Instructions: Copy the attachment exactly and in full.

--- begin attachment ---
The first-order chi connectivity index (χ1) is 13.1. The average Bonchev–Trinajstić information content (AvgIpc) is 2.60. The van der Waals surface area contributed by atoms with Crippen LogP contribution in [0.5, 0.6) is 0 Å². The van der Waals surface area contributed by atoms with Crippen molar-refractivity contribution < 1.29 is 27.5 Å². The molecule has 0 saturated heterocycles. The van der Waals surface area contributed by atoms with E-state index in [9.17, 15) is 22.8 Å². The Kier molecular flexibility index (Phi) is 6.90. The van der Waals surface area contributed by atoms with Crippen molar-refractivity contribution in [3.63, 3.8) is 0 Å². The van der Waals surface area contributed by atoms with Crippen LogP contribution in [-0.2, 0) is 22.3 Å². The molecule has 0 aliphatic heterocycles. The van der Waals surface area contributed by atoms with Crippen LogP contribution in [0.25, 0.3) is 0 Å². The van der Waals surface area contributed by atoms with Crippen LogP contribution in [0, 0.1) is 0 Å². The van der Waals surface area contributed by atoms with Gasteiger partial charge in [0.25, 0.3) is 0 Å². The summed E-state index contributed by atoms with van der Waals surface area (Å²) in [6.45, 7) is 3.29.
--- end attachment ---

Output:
The first-order chi connectivity index (χ1) is 13.1. The average Bonchev–Trinajstić information content (AvgIpc) is 2.60. The van der Waals surface area contributed by atoms with Crippen LogP contribution in [0.5, 0.6) is 0 Å². The van der Waals surface area contributed by atoms with Crippen molar-refractivity contribution < 1.29 is 27.5 Å². The molecule has 0 saturated heterocycles. The van der Waals surface area contributed by atoms with E-state index in [9.17, 15) is 22.8 Å². The Kier molecular flexibility index (Phi) is 6.90. The van der Waals surface area contributed by atoms with Crippen molar-refractivity contribution in [3.63, 3.8) is 0 Å². The van der Waals surface area contributed by atoms with Crippen LogP contribution in [-0.2, 0) is 22.3 Å². The molecule has 0 aliphatic heterocycles. The van der Waals surface area contributed by atoms with Crippen LogP contribution in [0.25, 0.3) is 0 Å². The van der Waals surface area contributed by atoms with Crippen LogP contribution in [0, 0.1) is 0 Å². The van der Waals surface area contributed by atoms with Gasteiger partial charge in [0.25, 0.3) is 0 Å². The summed E-state index contributed by atoms with van der Waals surface area (Å²) in [6.45, 7) is 3.29.